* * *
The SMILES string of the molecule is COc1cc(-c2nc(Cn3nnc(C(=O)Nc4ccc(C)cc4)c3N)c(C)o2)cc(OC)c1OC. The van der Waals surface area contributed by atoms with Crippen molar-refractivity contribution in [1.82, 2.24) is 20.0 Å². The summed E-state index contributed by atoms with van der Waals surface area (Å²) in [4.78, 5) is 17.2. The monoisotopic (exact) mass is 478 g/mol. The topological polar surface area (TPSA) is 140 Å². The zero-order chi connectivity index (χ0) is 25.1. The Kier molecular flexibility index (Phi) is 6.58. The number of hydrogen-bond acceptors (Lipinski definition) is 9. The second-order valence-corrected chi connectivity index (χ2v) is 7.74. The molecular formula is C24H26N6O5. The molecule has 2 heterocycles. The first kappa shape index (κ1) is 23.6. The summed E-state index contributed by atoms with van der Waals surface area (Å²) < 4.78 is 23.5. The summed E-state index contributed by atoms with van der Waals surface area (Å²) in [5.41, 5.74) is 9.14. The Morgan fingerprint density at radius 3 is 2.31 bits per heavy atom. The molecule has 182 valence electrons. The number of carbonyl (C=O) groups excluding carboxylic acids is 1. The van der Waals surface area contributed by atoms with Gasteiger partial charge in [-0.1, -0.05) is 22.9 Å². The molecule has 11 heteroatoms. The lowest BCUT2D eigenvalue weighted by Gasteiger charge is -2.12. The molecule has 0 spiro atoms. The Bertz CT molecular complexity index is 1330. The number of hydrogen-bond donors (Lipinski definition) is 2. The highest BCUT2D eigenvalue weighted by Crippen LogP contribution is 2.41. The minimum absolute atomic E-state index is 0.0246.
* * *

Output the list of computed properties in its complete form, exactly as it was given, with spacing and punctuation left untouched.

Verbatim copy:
The SMILES string of the molecule is COc1cc(-c2nc(Cn3nnc(C(=O)Nc4ccc(C)cc4)c3N)c(C)o2)cc(OC)c1OC. The van der Waals surface area contributed by atoms with Crippen molar-refractivity contribution in [1.82, 2.24) is 20.0 Å². The summed E-state index contributed by atoms with van der Waals surface area (Å²) in [4.78, 5) is 17.2. The monoisotopic (exact) mass is 478 g/mol. The topological polar surface area (TPSA) is 140 Å². The zero-order chi connectivity index (χ0) is 25.1. The Kier molecular flexibility index (Phi) is 6.58. The number of hydrogen-bond acceptors (Lipinski definition) is 9. The second-order valence-corrected chi connectivity index (χ2v) is 7.74. The molecular formula is C24H26N6O5. The molecule has 2 heterocycles. The first kappa shape index (κ1) is 23.6. The summed E-state index contributed by atoms with van der Waals surface area (Å²) < 4.78 is 23.5. The summed E-state index contributed by atoms with van der Waals surface area (Å²) in [5.41, 5.74) is 9.14. The Morgan fingerprint density at radius 3 is 2.31 bits per heavy atom. The molecule has 182 valence electrons. The number of carbonyl (C=O) groups excluding carboxylic acids is 1. The van der Waals surface area contributed by atoms with Gasteiger partial charge in [-0.1, -0.05) is 22.9 Å². The molecule has 11 heteroatoms. The lowest BCUT2D eigenvalue weighted by Gasteiger charge is -2.12. The molecule has 0 spiro atoms. The Bertz CT molecular complexity index is 1330. The number of hydrogen-bond donors (Lipinski definition) is 2. The highest BCUT2D eigenvalue weighted by Crippen LogP contribution is 2.41. The minimum absolute atomic E-state index is 0.0246.